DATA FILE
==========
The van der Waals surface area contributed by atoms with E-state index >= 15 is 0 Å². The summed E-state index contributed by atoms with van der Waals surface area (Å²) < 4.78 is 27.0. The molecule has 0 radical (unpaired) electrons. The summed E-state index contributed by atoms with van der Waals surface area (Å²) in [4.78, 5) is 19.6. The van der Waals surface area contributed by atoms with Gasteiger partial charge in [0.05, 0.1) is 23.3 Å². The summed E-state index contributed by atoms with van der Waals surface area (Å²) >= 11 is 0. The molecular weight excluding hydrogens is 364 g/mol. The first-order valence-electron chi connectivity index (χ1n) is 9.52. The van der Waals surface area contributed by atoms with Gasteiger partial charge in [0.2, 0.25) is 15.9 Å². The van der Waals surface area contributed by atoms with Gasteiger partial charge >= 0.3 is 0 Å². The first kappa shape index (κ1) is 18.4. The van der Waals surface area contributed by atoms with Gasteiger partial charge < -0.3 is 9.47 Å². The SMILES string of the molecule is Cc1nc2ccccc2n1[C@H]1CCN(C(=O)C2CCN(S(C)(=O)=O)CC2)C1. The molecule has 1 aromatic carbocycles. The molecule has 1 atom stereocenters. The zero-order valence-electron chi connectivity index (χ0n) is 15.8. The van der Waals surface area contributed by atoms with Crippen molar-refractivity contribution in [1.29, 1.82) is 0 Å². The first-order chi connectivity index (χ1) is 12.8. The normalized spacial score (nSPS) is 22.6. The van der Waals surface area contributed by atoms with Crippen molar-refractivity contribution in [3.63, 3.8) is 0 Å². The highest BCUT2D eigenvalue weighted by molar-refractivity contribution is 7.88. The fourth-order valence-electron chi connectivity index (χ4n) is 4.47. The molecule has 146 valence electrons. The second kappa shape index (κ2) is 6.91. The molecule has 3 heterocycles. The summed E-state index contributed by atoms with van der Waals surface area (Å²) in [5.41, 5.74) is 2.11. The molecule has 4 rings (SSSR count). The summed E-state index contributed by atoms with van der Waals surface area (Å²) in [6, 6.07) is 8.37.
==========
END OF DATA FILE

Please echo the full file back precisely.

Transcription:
The van der Waals surface area contributed by atoms with E-state index >= 15 is 0 Å². The summed E-state index contributed by atoms with van der Waals surface area (Å²) < 4.78 is 27.0. The molecule has 0 radical (unpaired) electrons. The summed E-state index contributed by atoms with van der Waals surface area (Å²) in [4.78, 5) is 19.6. The van der Waals surface area contributed by atoms with Gasteiger partial charge in [0.05, 0.1) is 23.3 Å². The summed E-state index contributed by atoms with van der Waals surface area (Å²) >= 11 is 0. The molecular weight excluding hydrogens is 364 g/mol. The first-order valence-electron chi connectivity index (χ1n) is 9.52. The van der Waals surface area contributed by atoms with Gasteiger partial charge in [0.2, 0.25) is 15.9 Å². The van der Waals surface area contributed by atoms with Gasteiger partial charge >= 0.3 is 0 Å². The first kappa shape index (κ1) is 18.4. The van der Waals surface area contributed by atoms with Gasteiger partial charge < -0.3 is 9.47 Å². The SMILES string of the molecule is Cc1nc2ccccc2n1[C@H]1CCN(C(=O)C2CCN(S(C)(=O)=O)CC2)C1. The molecule has 1 aromatic carbocycles. The molecule has 1 atom stereocenters. The zero-order valence-electron chi connectivity index (χ0n) is 15.8. The van der Waals surface area contributed by atoms with Crippen molar-refractivity contribution in [1.29, 1.82) is 0 Å². The first-order chi connectivity index (χ1) is 12.8. The normalized spacial score (nSPS) is 22.6. The van der Waals surface area contributed by atoms with Crippen molar-refractivity contribution in [3.63, 3.8) is 0 Å². The highest BCUT2D eigenvalue weighted by molar-refractivity contribution is 7.88. The fourth-order valence-electron chi connectivity index (χ4n) is 4.47. The molecule has 146 valence electrons. The second kappa shape index (κ2) is 6.91. The molecule has 3 heterocycles. The summed E-state index contributed by atoms with van der Waals surface area (Å²) in [5.41, 5.74) is 2.11. The molecule has 4 rings (SSSR count). The summed E-state index contributed by atoms with van der Waals surface area (Å²) in [6, 6.07) is 8.37.